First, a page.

July 24: Big Four Mountain


On the walk to the ice caves below the north face of Big Four Mountain.

At loose ends, I decided to drive up the South Fork of the Stillaguamish River and hike to Boardman Lake. But, the guy at the Verlot Ranger Station told me that Forest Service road 4020 up to the lake was washed out for all but high-clearance vehicles (which blocked the road to Lake Evan and Bear Lake, too).

The walk to the ice caves below the north face of Big Four Mountain provided an easy alternate choice. I'd been to the ice caves two years earlier when there was a little new snow on the ground and hadn't explored much. It would be interesting to go again.


Boardwalk through the woods.

The walk is about a mile and only a couple of hundred feet up. From the picnic area, much of the trail is on boardwalk as it wanders across a marshy river of grass, through a pretty woods, and up a slope.

From the trail, a glimpse of what was to come.


No big ice cave formed this year, but that didn't keep the people away, with a half-dozen folks seen here at the bottom of what Beckey calls "Rucker's Glacier." Click for an enlargement.

When the trail breaks out into the open, it's into a scene of glorious devastation. The whole area is repeatedly swept by avalanches of snow and rock from the north face of Big Four Mountain, its five summits nearly a mile above.

But it was glorious, as flowers and shrubs, protected under winter's snowpack from the worst of the onslaught from above, now thrived in the summer sun amid the devastation.


Ice, rock, and two tiny people enjoying just being there, seen here sitting on a boulder on a hot July day. Cool air, occasionally even fog, issues from caves in the ice at the bottom of the 4,000-foot north face of Big Four Mountain.

So close below a mountain face of such size, the very scale of the scene made photographing it difficult. The best that I hoped to do was isolate a detail here or there.

Note the massive, fractured layers in the sedimentary rock of the face, and the size of some of the foreground boulders. (For scale note the couple sitting on one.) However, the two hours I wandered along the ice I heard rockfall only once.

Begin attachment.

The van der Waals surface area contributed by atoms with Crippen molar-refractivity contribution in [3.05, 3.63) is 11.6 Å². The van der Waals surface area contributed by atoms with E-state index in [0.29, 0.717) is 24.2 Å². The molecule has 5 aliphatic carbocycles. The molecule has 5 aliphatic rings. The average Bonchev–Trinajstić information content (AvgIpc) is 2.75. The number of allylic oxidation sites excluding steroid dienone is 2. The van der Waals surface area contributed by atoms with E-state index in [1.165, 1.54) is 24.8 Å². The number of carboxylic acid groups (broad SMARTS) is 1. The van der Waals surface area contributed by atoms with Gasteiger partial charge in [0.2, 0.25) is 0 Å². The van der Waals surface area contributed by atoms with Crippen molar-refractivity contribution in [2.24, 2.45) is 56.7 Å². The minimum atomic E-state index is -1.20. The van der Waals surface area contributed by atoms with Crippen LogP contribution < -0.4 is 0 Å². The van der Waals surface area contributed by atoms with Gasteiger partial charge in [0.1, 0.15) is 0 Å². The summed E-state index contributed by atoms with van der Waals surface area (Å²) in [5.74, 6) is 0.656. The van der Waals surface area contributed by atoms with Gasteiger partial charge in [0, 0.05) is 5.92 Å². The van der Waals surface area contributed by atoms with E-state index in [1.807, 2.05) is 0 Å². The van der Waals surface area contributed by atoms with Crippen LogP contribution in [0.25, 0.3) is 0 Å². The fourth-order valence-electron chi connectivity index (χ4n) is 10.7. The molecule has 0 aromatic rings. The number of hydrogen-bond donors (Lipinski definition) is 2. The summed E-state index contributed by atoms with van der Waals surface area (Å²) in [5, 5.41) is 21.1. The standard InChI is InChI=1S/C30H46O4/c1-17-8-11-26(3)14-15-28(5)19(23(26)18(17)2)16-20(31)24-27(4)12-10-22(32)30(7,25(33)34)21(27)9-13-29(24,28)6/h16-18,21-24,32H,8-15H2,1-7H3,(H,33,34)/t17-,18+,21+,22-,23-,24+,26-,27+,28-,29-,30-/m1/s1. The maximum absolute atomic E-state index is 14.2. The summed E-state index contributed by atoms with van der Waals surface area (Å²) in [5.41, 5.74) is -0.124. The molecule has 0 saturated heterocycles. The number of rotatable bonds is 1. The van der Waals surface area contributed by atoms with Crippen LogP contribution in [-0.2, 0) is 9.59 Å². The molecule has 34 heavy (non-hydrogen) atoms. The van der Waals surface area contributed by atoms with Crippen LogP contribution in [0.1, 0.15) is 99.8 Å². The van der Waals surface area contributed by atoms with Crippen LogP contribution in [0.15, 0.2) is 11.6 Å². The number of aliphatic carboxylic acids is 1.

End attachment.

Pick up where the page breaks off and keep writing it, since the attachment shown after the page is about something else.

After this year's heavy snowfall during a wet Cascade winter, no big cave had melted (yet) into the main lobe of ice. But the ice that extended across the bottom of the half-mile width of the mountain's face did hold a number of smaller caves.

And then there were the waterfalls.


Of countless waterfalls, here's a picture of three, with Goatsbeard in the foreground. Click the pic for a larger Fireweed variation.

Oh, were there waterfalls. Meltwater fell from a dozen snowfields scattered from top to bottom across the half-mile width of the face. Waterfalls slid and waterfalls leapt into the air in billows of mist to splash and fall some more, and the longest went for four thousand vertical feet.

As I wandered below the face, the many variations on the sound of falling waters combined to provide an evolving symphony of sound.

The area was dotted with goatsbeard and flowers -- fireweed, columbine, paintbrush, and more. (Unfortunately late afternoon's low light made most of my flower photos less than successful.)


The bottom few hundred feet of a four thousand foot waterfall, in this different perspective on the face.

Late light on Big Four Mountain.

The two north face climbing routes that Beckey mentions take the two sunlit ribs. The towers left of the face have been traversed on a hard multi-day summit route, too.


In May 2018 I was back on the water.


Posted July 2017 HOME | TOP | BACK